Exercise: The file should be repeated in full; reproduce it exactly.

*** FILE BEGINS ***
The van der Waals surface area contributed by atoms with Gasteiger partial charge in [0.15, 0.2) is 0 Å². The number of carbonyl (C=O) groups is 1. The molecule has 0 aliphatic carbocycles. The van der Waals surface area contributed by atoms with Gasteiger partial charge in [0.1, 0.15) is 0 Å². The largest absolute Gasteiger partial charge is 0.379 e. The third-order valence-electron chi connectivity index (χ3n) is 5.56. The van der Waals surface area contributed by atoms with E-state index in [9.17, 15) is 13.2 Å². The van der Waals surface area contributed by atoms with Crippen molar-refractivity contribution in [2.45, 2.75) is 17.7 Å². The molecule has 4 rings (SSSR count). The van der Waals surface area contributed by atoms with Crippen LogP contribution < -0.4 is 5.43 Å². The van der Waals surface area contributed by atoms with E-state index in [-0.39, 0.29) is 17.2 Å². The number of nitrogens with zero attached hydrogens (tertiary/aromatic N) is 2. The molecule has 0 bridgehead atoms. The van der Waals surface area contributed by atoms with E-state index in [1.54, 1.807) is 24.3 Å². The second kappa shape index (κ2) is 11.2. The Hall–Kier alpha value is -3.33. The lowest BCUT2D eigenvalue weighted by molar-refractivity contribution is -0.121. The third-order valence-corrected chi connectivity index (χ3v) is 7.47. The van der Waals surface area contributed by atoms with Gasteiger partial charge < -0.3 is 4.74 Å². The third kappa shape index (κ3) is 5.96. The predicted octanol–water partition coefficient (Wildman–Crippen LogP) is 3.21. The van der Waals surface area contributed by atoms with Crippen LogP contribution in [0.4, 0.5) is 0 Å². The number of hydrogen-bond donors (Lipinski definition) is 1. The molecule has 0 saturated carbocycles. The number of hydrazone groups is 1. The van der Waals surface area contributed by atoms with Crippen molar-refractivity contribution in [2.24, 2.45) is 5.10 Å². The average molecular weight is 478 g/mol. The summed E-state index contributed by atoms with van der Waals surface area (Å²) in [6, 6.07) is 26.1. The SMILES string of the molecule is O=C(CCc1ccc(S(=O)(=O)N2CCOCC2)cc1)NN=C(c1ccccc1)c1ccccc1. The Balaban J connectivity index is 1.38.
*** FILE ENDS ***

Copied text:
The van der Waals surface area contributed by atoms with Gasteiger partial charge in [0.15, 0.2) is 0 Å². The number of carbonyl (C=O) groups is 1. The molecule has 0 aliphatic carbocycles. The van der Waals surface area contributed by atoms with Gasteiger partial charge in [0.1, 0.15) is 0 Å². The largest absolute Gasteiger partial charge is 0.379 e. The third-order valence-electron chi connectivity index (χ3n) is 5.56. The van der Waals surface area contributed by atoms with E-state index in [9.17, 15) is 13.2 Å². The van der Waals surface area contributed by atoms with Crippen molar-refractivity contribution in [2.45, 2.75) is 17.7 Å². The molecule has 4 rings (SSSR count). The van der Waals surface area contributed by atoms with Crippen LogP contribution < -0.4 is 5.43 Å². The van der Waals surface area contributed by atoms with E-state index in [-0.39, 0.29) is 17.2 Å². The number of nitrogens with zero attached hydrogens (tertiary/aromatic N) is 2. The molecule has 0 bridgehead atoms. The van der Waals surface area contributed by atoms with E-state index in [1.54, 1.807) is 24.3 Å². The second kappa shape index (κ2) is 11.2. The Hall–Kier alpha value is -3.33. The lowest BCUT2D eigenvalue weighted by molar-refractivity contribution is -0.121. The third-order valence-corrected chi connectivity index (χ3v) is 7.47. The van der Waals surface area contributed by atoms with Gasteiger partial charge < -0.3 is 4.74 Å². The third kappa shape index (κ3) is 5.96. The predicted octanol–water partition coefficient (Wildman–Crippen LogP) is 3.21. The van der Waals surface area contributed by atoms with Crippen LogP contribution in [0.4, 0.5) is 0 Å². The number of hydrogen-bond donors (Lipinski definition) is 1. The molecule has 0 saturated carbocycles. The number of hydrazone groups is 1. The van der Waals surface area contributed by atoms with Crippen molar-refractivity contribution in [2.24, 2.45) is 5.10 Å². The average molecular weight is 478 g/mol. The summed E-state index contributed by atoms with van der Waals surface area (Å²) in [6, 6.07) is 26.1. The SMILES string of the molecule is O=C(CCc1ccc(S(=O)(=O)N2CCOCC2)cc1)NN=C(c1ccccc1)c1ccccc1. The Balaban J connectivity index is 1.38.